« FöregåendeFortsätt »
of a sound, enlightened and scriptural education. Bring up your children according to the doctrine and discipline of the Bible, and you teach them how to be happy themselves and how to promote the happiness of others. You teach them to “Fear God, and honour the king; to be subject to the powers that be: to give to every man his due : custom to whom custom, and honour to whom honour. To hold the reputation and property of others sacred as their own. To look
upon all men as their neighbours—as the creatures of the same God, children of the same first parents, partakers of a common nature, capable of the same happiness, susceptible of the same misery; and as possessors of the same deathless attribute of immortality. And what Christianity teaches the child, it teaches the man; and what it inculcates upon the individual, it inculcates upon the mass ; and there only needs the full and universal operation of its influence to reduce to order, and restore to happiness, the whole world of mankind.
To speak of the many advantages which have already resulted from Biblical instruction, and the establishment of Christian Sabbathschools would be impossible. By these means much evil has been prevented, and much good secured. The Church has drawn many of her staunchest members, her most devoted ministers, and zealous missionaries from these religious seminaries. And of those who stand aloof from the church, some of the finest specimens of morality, of honesty and integrity, of uprightness and fair dealing in business and commercial transactions, are those whose minds have been early imbued with the truths of religion. And among the poor and hard working portion of the community, these truths have exercised a peaceful and restraining influence ; an influence which has made itself seen and felt, especially in seasons of national calamity and distress ; when harvests have failed, and commerce has been well nigh at a stand still ; and when, as a consequence, work has been scarce and provisions high; when gaunt famine has stood at the door and looked them in the face; and while, the ignorant and uneducated, forming themselves into banditti, have paraded the country, threatening to destroy both life and property, these have exhibited a noble and Christian endurance, and have calmly waited till the calamity has been overpast. And if riotous mobs have been less frequent, and less menacing than formerly, it is owing to the increase of Christian education, and the influence of the Sabbath-school.
We would here pay a passing tribute to “ Ragged Schools.” These institutions are designed for the neglected children of mendicants and for juvenile delinquents; a portion of the young, which could hardly be reached in any other way, or through any other agency.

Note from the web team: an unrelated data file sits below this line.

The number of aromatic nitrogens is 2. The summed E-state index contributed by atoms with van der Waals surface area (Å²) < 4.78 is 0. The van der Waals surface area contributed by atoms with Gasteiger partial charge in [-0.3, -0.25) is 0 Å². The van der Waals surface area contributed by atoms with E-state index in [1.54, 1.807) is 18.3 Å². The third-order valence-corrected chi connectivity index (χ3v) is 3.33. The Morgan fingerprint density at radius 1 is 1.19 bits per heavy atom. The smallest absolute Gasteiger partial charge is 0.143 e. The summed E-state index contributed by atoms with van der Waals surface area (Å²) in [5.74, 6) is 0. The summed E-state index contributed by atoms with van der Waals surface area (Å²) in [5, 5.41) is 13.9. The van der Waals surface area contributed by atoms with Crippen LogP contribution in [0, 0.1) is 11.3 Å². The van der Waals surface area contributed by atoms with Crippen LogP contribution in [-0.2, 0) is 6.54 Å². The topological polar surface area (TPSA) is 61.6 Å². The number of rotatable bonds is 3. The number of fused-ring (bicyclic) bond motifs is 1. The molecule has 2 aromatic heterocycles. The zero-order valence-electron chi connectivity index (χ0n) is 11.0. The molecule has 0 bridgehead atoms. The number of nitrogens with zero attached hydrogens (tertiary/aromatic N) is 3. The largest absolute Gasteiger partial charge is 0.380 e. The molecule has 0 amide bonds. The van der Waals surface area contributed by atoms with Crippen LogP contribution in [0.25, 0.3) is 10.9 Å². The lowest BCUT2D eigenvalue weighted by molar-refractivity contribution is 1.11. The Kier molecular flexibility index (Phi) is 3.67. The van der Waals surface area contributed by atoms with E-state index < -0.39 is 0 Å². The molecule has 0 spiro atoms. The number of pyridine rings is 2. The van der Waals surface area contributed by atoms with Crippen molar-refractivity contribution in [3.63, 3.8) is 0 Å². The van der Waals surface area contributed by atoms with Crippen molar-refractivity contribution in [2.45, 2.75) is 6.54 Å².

These schools, though of recent date, are likely to be of immense service to the country, if it were only in the prevention of crime; but they desiderate other objects and results. But for their labours, many of those children picked up from the streets, would have been enrolled on the calendar of burglers and pickpockets, and would have become inmates of our prisons, or transports to our penal settlements. We desire for them increased efficiency and all success.
We rejoice in every effort which is being made to educate the
people. The desire to bring back, and perpetuate the reign of ignorance and superstition, can only exist where the people are kept in a state of serfdom, and are made the ready tools and slaves of the squires and landlords of the soil. Those“,
good old times” have, happily, passed away from Christian England, and the number of those who prefer ignorance to knowledge is getting “smaller by degrees and beautifully less.” The movement of the mind is onward – onward. Having once fairly got the start, you might as well attempt to stop the sun in his course through the heavens, as to arrest the progress of mind. The soul having once tasted the sweets of knowledge, must and will have it. Let the people of God be awake to this fact, and let them supply the right material. If ever there was a time when Christians were called to bestir themselves in the work of education, surely it is now. We hear much about “the signs of the times,” and certainly these are not times for seclusion, for indifference, and half-heartedness. The present is fraught with danger to the youth of our country. Error is rife and insinuating. Infidelity, chameleon-like, is ever and anon changing its aspects and its hues, to entrap the inexperienced and the unwary. Popery and Puseyism are vigorously and jesuitically employed in spreading their corruption among the highest and lowest of the people. Evil men and seducers wax worse and worse, and all the accumulated ills of the last times appear to be setting in upon us. Wherever you turn your attention -whether you look at home or abroad-whether you think of the political, commercial, or the religious interests of the country, everything is in a state of high commotion. Both in Church and State, master minds are at work ; mighty influences are in operation; important interests are agitated; momentous results are pending ; and